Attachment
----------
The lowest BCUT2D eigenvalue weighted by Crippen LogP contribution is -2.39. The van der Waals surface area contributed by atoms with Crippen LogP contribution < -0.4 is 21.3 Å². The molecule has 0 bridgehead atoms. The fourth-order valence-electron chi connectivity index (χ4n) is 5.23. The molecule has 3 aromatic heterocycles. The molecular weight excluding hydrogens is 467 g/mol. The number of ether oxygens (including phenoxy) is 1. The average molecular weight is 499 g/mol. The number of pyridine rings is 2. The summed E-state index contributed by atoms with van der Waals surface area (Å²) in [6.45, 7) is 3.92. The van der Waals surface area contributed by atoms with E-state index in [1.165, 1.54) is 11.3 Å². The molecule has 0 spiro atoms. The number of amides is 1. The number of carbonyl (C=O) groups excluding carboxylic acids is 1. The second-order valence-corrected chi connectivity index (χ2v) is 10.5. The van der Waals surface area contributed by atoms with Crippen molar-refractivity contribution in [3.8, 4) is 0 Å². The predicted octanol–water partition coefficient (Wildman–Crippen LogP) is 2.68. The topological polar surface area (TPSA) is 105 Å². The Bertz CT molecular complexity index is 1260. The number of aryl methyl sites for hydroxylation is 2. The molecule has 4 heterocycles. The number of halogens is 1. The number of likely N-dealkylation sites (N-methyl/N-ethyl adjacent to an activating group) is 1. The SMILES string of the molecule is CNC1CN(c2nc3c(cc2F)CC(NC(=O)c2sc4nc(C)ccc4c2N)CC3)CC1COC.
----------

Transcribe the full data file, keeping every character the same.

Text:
The lowest BCUT2D eigenvalue weighted by Crippen LogP contribution is -2.39. The van der Waals surface area contributed by atoms with Crippen LogP contribution < -0.4 is 21.3 Å². The molecule has 0 bridgehead atoms. The fourth-order valence-electron chi connectivity index (χ4n) is 5.23. The molecule has 3 aromatic heterocycles. The molecular weight excluding hydrogens is 467 g/mol. The number of ether oxygens (including phenoxy) is 1. The average molecular weight is 499 g/mol. The number of pyridine rings is 2. The summed E-state index contributed by atoms with van der Waals surface area (Å²) in [6.45, 7) is 3.92. The van der Waals surface area contributed by atoms with E-state index in [1.165, 1.54) is 11.3 Å². The molecule has 0 spiro atoms. The number of amides is 1. The number of carbonyl (C=O) groups excluding carboxylic acids is 1. The second-order valence-corrected chi connectivity index (χ2v) is 10.5. The van der Waals surface area contributed by atoms with Crippen molar-refractivity contribution in [3.8, 4) is 0 Å². The predicted octanol–water partition coefficient (Wildman–Crippen LogP) is 2.68. The topological polar surface area (TPSA) is 105 Å². The Bertz CT molecular complexity index is 1260. The number of aryl methyl sites for hydroxylation is 2. The molecule has 4 heterocycles. The number of halogens is 1. The number of likely N-dealkylation sites (N-methyl/N-ethyl adjacent to an activating group) is 1. The SMILES string of the molecule is CNC1CN(c2nc3c(cc2F)CC(NC(=O)c2sc4nc(C)ccc4c2N)CC3)CC1COC.